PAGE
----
“If you seek a pleasant peninsula, look about you.” In formal Latin: Si Quaeris Peninsulam Amoenam Circumspice
I love the motto of the State of Michigan. I love it because it’s an invitation, to enjoy and explore the beautiful trails, woods and waters of the amazing Mitten. Yes, right there in the top middle of the map of the United States, sits the beautiful Great Lakes State. It’s the state with two beautiful peninsulas – Upper and Lower.
There’s another beautiful thing or two about Michigan. It has the Mighty Mackinac Bridge that connects the two peninsulas. It also has Clayton Klein the Walking Man, 92 years young, who loves to walk over the five-mile span every Labor Day for the annual Mackinac Bridge Walk; and he especially loves it when his friends walk with him.
Consider this an invitation: If you’re in that neck of the woods on Labor Day morning, you are welcome to join Clayton Klein on his annual Labor Day Mackinac Bridge Walk. Want to walk with the Walking Man? Be at the St. Ignace side of the bridge at 9 a.m.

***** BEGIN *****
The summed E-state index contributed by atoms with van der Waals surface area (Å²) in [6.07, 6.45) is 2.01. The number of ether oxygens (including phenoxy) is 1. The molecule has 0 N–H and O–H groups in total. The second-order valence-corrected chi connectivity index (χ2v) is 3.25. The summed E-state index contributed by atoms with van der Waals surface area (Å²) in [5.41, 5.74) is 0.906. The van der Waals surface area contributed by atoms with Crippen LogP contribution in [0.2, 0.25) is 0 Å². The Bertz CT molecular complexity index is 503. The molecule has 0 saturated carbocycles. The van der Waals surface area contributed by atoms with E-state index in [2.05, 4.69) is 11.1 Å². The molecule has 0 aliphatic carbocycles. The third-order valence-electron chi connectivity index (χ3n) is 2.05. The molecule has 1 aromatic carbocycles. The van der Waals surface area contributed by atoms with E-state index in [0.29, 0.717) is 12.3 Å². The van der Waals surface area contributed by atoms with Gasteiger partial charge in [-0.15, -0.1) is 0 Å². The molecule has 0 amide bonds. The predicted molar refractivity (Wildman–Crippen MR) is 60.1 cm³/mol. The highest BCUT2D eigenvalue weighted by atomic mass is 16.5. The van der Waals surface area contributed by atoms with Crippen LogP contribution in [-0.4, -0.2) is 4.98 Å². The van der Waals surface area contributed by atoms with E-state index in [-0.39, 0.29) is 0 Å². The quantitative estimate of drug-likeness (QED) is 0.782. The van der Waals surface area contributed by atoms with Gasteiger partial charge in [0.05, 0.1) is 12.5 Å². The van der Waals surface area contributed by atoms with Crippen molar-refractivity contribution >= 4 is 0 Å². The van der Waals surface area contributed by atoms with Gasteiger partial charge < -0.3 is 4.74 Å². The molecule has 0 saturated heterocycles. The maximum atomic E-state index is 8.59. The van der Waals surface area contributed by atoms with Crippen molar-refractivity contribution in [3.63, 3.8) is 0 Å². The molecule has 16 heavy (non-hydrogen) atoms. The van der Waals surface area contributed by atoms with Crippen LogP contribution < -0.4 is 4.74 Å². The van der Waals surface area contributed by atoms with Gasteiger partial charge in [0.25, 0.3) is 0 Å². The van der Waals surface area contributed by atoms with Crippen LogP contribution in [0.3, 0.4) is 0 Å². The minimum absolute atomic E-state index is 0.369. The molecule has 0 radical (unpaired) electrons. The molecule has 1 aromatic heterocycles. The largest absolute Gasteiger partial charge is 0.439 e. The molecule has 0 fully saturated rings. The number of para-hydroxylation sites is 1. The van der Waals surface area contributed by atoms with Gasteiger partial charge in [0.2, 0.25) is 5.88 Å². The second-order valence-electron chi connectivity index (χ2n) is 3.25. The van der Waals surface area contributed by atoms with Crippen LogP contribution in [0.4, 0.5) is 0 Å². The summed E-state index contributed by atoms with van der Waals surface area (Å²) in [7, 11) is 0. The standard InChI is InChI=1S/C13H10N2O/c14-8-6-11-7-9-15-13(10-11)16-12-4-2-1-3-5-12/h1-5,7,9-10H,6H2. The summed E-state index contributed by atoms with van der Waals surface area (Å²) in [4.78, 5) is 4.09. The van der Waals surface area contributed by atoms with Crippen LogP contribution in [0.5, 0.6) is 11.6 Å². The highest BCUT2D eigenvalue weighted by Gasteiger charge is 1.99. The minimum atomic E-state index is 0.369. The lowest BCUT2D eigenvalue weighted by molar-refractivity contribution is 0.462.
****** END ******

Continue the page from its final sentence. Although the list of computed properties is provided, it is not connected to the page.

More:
Klein grew up In the Palm of the Mitten, as Michiganders refer to the mid-section of our mitten-shaped Lower Peninsula. A native of Fowlerville, Klein is widely known for his walks across the state through the palm of The Mitten — and especially for his 420-mile treks from Paradise on the shores of Lake Superior, south through the wooded byways of the Upper Peninsula, across the beautiful Mackinac Bridge, on downstate to Hell, Michigan in his hometown area, and on to the bottom of The Mitten to Ohio.